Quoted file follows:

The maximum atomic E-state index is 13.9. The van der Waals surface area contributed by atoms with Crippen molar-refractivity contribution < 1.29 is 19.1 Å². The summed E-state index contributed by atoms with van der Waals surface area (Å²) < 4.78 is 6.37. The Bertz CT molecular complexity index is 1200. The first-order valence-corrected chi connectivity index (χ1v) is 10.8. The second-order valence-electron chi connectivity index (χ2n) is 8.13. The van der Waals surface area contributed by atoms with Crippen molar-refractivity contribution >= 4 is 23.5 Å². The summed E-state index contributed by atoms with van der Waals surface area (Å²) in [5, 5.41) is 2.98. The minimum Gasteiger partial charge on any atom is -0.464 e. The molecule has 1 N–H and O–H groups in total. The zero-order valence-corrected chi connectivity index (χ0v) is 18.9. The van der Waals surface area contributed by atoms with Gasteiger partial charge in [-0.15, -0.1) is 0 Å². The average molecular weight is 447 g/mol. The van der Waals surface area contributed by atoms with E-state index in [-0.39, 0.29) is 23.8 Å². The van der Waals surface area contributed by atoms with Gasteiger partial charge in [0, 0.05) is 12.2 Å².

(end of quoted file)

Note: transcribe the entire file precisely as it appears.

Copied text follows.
The maximum atomic E-state index is 13.9. The van der Waals surface area contributed by atoms with Crippen molar-refractivity contribution < 1.29 is 19.1 Å². The summed E-state index contributed by atoms with van der Waals surface area (Å²) < 4.78 is 6.37. The Bertz CT molecular complexity index is 1200. The first-order valence-corrected chi connectivity index (χ1v) is 10.8. The second-order valence-electron chi connectivity index (χ2n) is 8.13. The van der Waals surface area contributed by atoms with Crippen molar-refractivity contribution >= 4 is 23.5 Å². The summed E-state index contributed by atoms with van der Waals surface area (Å²) in [5, 5.41) is 2.98. The minimum Gasteiger partial charge on any atom is -0.464 e. The molecule has 1 N–H and O–H groups in total. The zero-order valence-corrected chi connectivity index (χ0v) is 18.9. The van der Waals surface area contributed by atoms with Gasteiger partial charge in [-0.15, -0.1) is 0 Å². The average molecular weight is 447 g/mol. The van der Waals surface area contributed by atoms with E-state index in [-0.39, 0.29) is 23.8 Å². The van der Waals surface area contributed by atoms with Gasteiger partial charge in [0, 0.05) is 12.2 Å².